Life’s a Gamble

In ‘Random,’ the second novel from celebrity magician Penn Jillette, everything rests on a roll of the dice

In his second novel, Random, Penn Jillette has taken a deep dive into a world he’s swum in for so long: Las Vegas, the frequent home of the comedy and magic act he does with Teller.

This, though, is not Vegas glitz and glamor. This is the scummy underbelly of the gambling life, Las Vegas being a zone where the visitor and tempted-gambler should never forget the house always has the advantage. An observation Jillette makes about the sad money-losing throng outside the casinos, “the slow desperation of the night of the gambling dead.”

Penn Jillette (photo: Francis George).

Jillette’s protagonist is Bobby Ingersoll, who has had the stroke of bad luck to be born the son of a compulsive, cheating gambler. Dave Ingersoll is an asshole deadbeat saddled with a $2.5 million debt. The due date is approaching. Fraser Ruphart, the Las Vegas loan shark (among other things) he’s indebted to, has no trouble at all rationalizing the murder of not just daddy gambler, but the rape and murder of his wife, daughter and son (Bobby). Sure, Ruphart–pronounced Rupe-Hart not Rufart, mind you–wouldn’t collect the dough, but it’s all about messaging: Ya think the other gambler/debtors are not going to find a way to pay up after this carnage? And, really, Ruphart thinks, he’d get as much pleasure out of ordering the killing as he would the collecting. He doesn’t get wet; he farms out the torture.

That’s the set-up for Jillette’s nasty (meant as a compliment) new novel. Random is rife with bad actors, dark humor, a name-check of the avant-rock band the Residents, the Velvet Underground and Prince, song lyric quotes from the Sex Pistols, Megadeth and Joe Ely, and cynical/realist philosophizing from Jillette.

It also veers into the flashback reality of the author appearing on Celebrity Apprentice and the author’s utter amazement that Donald Trump called him one of the three people he’d ever met who was smarter than him: “Who were the other two, a balloon twister and a ventriloquist?”

In Random, the clock is always ticking. Bobby, on the verge of turning 21 (and thus able to gamble in a casino himself), is taking it upon himself to try–somehow, against all odds–to raise the money within a very short window of time to repay daddy’s debt. He borrows from a friend. He knocks over a convenience store called Stop ‘n’ Rob. His take is not even close.  The impossible dream looks truly impossible. Certain, painful death looms.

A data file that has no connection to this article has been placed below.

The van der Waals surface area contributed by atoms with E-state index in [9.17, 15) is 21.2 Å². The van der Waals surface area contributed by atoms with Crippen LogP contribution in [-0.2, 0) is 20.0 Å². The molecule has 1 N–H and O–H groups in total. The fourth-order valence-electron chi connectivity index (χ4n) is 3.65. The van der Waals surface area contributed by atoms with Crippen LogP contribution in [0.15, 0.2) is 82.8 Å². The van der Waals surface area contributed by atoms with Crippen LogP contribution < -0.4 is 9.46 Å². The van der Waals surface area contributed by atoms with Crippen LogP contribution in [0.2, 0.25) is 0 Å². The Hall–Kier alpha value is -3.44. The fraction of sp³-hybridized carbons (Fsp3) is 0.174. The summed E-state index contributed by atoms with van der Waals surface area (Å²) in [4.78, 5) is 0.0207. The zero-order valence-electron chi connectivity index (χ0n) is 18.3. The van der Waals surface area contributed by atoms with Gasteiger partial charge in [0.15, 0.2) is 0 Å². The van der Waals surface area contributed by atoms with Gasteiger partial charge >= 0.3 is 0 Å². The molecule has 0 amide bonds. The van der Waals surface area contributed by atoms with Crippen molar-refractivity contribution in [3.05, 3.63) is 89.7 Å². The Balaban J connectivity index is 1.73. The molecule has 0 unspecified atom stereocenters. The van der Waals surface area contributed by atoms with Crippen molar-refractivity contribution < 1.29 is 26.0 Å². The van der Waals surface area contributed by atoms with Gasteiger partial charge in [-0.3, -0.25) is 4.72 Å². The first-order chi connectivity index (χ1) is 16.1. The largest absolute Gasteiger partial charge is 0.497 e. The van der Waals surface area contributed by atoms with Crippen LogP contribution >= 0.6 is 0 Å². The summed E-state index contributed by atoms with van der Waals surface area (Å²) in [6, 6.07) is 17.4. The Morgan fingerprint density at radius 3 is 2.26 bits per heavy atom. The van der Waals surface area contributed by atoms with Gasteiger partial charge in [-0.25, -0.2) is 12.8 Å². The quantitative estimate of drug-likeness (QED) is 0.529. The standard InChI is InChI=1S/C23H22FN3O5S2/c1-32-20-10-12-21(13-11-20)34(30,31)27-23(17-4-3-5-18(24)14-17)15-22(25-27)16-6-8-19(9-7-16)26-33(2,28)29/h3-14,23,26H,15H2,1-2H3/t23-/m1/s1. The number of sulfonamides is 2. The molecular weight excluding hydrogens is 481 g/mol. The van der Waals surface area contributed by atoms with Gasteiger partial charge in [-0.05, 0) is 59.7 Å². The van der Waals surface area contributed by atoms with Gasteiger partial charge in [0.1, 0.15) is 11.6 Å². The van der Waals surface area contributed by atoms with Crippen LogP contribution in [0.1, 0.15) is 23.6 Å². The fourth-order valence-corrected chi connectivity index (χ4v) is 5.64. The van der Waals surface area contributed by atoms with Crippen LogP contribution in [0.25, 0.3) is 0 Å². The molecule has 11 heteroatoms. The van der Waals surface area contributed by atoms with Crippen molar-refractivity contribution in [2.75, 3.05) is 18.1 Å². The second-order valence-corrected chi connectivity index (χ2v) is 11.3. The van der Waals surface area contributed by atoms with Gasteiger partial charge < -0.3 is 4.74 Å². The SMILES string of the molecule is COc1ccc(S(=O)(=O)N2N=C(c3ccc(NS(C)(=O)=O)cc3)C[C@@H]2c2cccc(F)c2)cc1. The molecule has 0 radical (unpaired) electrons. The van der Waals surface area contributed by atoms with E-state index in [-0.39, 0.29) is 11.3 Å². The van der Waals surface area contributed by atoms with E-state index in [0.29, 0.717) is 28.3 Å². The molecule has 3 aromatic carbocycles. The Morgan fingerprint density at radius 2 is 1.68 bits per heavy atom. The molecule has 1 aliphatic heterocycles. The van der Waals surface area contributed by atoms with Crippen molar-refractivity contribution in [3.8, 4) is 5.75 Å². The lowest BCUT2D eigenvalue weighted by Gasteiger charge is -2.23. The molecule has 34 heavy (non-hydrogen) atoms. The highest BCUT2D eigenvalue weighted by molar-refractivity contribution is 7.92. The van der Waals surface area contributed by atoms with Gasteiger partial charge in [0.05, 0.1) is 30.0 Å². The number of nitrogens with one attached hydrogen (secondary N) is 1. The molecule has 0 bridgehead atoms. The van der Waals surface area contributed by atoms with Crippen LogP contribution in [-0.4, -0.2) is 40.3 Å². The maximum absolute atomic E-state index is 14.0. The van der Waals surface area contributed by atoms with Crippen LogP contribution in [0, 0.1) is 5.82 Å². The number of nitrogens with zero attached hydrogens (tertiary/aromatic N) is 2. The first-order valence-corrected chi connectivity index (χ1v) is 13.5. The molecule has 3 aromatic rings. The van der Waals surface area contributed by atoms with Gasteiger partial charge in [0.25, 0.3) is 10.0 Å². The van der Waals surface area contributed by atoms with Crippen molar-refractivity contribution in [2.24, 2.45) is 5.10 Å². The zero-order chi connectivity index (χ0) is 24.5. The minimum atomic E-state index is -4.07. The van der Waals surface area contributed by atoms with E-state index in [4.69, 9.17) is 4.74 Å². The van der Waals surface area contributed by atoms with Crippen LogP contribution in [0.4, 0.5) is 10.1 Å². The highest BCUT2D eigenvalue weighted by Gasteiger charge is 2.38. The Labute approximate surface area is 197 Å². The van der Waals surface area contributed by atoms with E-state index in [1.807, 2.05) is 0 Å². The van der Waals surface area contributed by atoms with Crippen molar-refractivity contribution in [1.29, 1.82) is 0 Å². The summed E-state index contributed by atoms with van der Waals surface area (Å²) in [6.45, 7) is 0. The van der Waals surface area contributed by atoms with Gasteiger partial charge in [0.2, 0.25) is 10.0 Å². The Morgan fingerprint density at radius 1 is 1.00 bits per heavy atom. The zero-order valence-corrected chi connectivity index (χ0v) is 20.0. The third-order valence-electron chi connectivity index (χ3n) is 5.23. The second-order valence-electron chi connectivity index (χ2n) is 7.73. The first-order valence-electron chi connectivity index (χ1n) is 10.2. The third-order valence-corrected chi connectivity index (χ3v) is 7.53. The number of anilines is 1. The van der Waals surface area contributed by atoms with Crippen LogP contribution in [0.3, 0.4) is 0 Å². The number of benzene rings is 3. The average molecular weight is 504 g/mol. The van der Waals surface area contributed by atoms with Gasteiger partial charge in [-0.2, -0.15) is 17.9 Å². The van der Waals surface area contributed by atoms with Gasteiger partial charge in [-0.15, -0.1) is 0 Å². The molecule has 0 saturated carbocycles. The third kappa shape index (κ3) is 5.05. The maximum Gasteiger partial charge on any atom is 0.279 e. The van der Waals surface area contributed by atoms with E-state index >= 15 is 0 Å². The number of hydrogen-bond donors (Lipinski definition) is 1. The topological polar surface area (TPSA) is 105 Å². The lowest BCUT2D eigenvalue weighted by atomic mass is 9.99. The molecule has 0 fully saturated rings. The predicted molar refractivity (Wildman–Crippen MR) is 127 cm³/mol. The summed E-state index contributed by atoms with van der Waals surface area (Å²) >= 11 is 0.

Random

So it’s especially fortuitous that Bobby pilots his quiet electric Vespa scooter into the maw of a bloody gang fight and, in the mayhem, recovers a Gucci bag filled with a substantial amount of drug money. He’s invisible to the gunslinging gangbangers and quietly slips away with the bag. Alas, he finds he’s not got enough cash to cover the debt. But maybe he could do something with it. As he turns legal age, Bobby enters a casino, places the entire pile on 11 in a craps game–winning is a 5.6 percent possibility–and comes up with $7,117,980.

He can now pay off the debt, buy his mom a new house, set his smart sister up for medical school, while telling dad to hit the fucking road and get out of their lives. He can also get massive body tattoos honoring the No. 11 and pay to have sex with pretty much anyone in any combination. Basically, Bobby, he can pretty much live however he chooses.

He brings Ruphart the cash. Ruphart, however, wasn’t pleased with Bobby’s method of delivery. Along with the $2.5 million he brought a Hawaiian pizza, a known insult to every human, and, yes, Ruphart takes the slight seriously. Bobby doesn’t know it yet, but he’s still on the hit list.

Bobby, like Jillette, is an ardent atheist, but he does find a higher power: The dice roll changed his life. The fact that this random number set him up. He now lives by the rule of Random. Decisions are made by a roll of the dice. Not all of the decisions. He makes some on his own, but many others he trusts to the throw of his dice. Or, as Bobby explains, “When I have doubt about what I want to do next, I give the Dice choices that some part of me really wants and all are possible. I roll the dice and all the doubt and indecision go away. I just have to lay out my options.”